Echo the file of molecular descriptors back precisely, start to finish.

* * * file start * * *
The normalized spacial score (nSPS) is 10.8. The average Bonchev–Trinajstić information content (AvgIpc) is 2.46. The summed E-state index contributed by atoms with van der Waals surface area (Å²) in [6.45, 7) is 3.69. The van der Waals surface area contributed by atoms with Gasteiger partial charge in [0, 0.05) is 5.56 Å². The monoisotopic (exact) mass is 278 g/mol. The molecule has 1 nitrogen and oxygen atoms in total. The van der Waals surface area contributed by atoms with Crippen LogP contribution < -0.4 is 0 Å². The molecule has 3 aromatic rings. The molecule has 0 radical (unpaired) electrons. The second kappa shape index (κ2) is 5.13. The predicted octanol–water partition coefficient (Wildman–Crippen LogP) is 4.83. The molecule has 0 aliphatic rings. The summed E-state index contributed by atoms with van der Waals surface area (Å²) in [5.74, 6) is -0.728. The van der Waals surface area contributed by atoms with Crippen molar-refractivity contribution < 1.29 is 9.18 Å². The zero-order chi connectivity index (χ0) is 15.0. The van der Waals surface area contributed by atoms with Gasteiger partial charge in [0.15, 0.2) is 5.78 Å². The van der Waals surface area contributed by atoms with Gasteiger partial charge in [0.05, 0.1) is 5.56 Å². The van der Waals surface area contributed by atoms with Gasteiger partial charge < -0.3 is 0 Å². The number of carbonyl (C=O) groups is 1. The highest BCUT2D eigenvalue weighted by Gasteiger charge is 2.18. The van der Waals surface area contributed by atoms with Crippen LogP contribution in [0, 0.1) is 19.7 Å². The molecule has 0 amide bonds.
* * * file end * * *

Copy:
The normalized spacial score (nSPS) is 10.8. The average Bonchev–Trinajstić information content (AvgIpc) is 2.46. The summed E-state index contributed by atoms with van der Waals surface area (Å²) in [6.45, 7) is 3.69. The van der Waals surface area contributed by atoms with Gasteiger partial charge in [0, 0.05) is 5.56 Å². The monoisotopic (exact) mass is 278 g/mol. The molecule has 1 nitrogen and oxygen atoms in total. The van der Waals surface area contributed by atoms with Crippen LogP contribution < -0.4 is 0 Å². The molecule has 3 aromatic rings. The molecule has 0 radical (unpaired) electrons. The second kappa shape index (κ2) is 5.13. The predicted octanol–water partition coefficient (Wildman–Crippen LogP) is 4.83. The molecule has 0 aliphatic rings. The summed E-state index contributed by atoms with van der Waals surface area (Å²) in [5.74, 6) is -0.728. The van der Waals surface area contributed by atoms with Crippen molar-refractivity contribution < 1.29 is 9.18 Å². The zero-order chi connectivity index (χ0) is 15.0. The van der Waals surface area contributed by atoms with Gasteiger partial charge in [0.15, 0.2) is 5.78 Å². The van der Waals surface area contributed by atoms with Gasteiger partial charge in [0.05, 0.1) is 5.56 Å². The van der Waals surface area contributed by atoms with Gasteiger partial charge < -0.3 is 0 Å². The number of carbonyl (C=O) groups is 1. The highest BCUT2D eigenvalue weighted by Gasteiger charge is 2.18. The van der Waals surface area contributed by atoms with Crippen LogP contribution in [0, 0.1) is 19.7 Å². The molecule has 0 amide bonds.